MARGENTO (editor-at-large, Romania): “Eutychia,” from our July 2012 issue, has been identified by Simona Popescu—poet, critic, and the foremost authority on Romanian poet Gellu Naum’s (1915 – 2001) work and life—as the Naumian poem par excellence, not in the sense that the rest of his huge oeuvre is contained in it, but because it stands out as one of the most comprehensive and emblematic expressions of the poet’s creed and poetics. And, more importantly, it highlights the unmistakable way in which his work was not only an art but a mode of existence.
A visionary, a great shaman—le grand chaman de Roumanie, as a French critic once called him—whose poems have always worked as Pythic oracles, Naum was also an incredibly shrewd and inclusive craftsman. The very personable and humorously playful person that he was in everyday life was the same as the artist who integrated biographical details, political critique, and popular culture (along with erudite and alchemically-oneiric intertexts) into his mesmerizing rhythms, expansive diction, and enthralling imagery. Although—or rather particularly because—he was a true poeta vates, a poet-prophet, he did not look down on the trivialities of common existence. His corrosive ironies never settled upon postmodern detachment, and, instead of rendering the verse flat, his absorption of the ‘insignificant’ actually turned the everyday into something magical, miraculous, and overwhelming.
The psychedelic experience of watching an insect and its colors at the closest range possible, for instance, triggers a sort of meta-rational ‘derangement of the senses’ that helps one to see and hear a poetry of the species and, at the same time, an ecopoetry avant la lettre:
so the psychedelic colored insect
waits for me
with its shape reminiscent of triangular bombardments
the insect-poet looking at me with its deep blue-green eye
struck dumb on an unripe raspberry
the sole survivor of a long extinct species
the newly arrived insect-poet set to witness crazy
death by tragic multiplication
as I am certain it recognizes me
as far back
as when the times got tangled
I sit on a rock and look forward
through tangled times
as a psychedelic age arrives while the rest is merely
a golden blue-green ethereal triangular insect
trying to communicate words
In fact, the poem’s very title, which could be translated as “true luck” or “good fortune” (from Ancient Greek) speaks of a search for—or conjuring of—good omens, of what brings good luck and a good fate, and the poem thus assumes the role of an amulet or a spell. Yet this is not solely about one’s personal fate, as the root of the word, Týche (Latin equivalent: Fortuna), was in ancient times the presiding tutelary deity that governed the fortune and prosperity of a city, its destiny. This city, one starts to suspect while plunging into Naum’s ocean of images, is one of the whole world (humans, nature, and cosmos together), and contemplating its destiny means envisioning—to paraphrase Eliot—its end in its beginning; and both its beginning and end are fractally present in our insect-tiny daily life: “Only when beginning at the end are we able to understand/ the nostalgic mechanics of daily events the fury of layers preceding and/ following us…”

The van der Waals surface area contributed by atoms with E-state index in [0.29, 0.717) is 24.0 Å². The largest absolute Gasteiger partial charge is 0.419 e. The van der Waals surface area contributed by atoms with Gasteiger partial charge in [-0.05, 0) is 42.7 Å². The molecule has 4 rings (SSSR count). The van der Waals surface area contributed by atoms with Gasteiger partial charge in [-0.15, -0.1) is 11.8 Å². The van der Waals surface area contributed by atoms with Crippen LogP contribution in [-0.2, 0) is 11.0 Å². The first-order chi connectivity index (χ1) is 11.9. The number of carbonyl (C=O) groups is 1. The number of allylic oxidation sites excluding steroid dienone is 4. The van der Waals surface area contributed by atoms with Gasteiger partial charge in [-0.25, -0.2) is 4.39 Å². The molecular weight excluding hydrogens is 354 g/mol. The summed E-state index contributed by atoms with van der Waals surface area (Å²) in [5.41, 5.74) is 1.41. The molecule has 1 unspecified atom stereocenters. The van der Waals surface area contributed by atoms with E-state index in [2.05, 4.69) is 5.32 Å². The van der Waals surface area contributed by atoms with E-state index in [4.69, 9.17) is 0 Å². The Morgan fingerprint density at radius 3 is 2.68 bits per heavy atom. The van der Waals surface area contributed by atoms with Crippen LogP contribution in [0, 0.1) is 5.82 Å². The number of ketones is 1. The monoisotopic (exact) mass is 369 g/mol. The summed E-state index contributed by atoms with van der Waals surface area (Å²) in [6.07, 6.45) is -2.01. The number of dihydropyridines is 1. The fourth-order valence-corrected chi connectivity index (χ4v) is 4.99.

The surprising relevance of such a poet nowadays (famous in Romania and widely known in France and Germany, but until recently virtually unknown to the English-speaking world) is very likely one of the reasons why his recent selected poems in (facing page) translation, Athanor & Other Pohems from Calypso Editions, were named one of 2013’s most notable translations by World Literature Today .
One Romanian poet I would love to see featured in Asymptote in the near future is Șerban Foarță. Foarță is one of the greatest writers in postwar Romania who, because of his subtle, euphonic, and pervasive formalism has hardly been, if ever, translated into English (or any other language, for that matter). A versatile and tirelessly prolific practitioner of forms ranging from ‘classic’ and troubadour traditions to rock lyrics and experimental chiasmic “holograms,” he has authored an oeuvre of such pitch, variety, and amplitude that one could indeed—as younger poet Emilian Galaicu-Păun allegedly (jocosely but relevantly) did before meeting the writer in the flesh—suspect that behind his name hides an entire institute of philology and poetics.
So that we can continue beyond our January 2015 issue and introduce Șerban Foarță in our pages one day, please consider joining 203 donors in support of our Indiegogo campaign now! Thank you so much!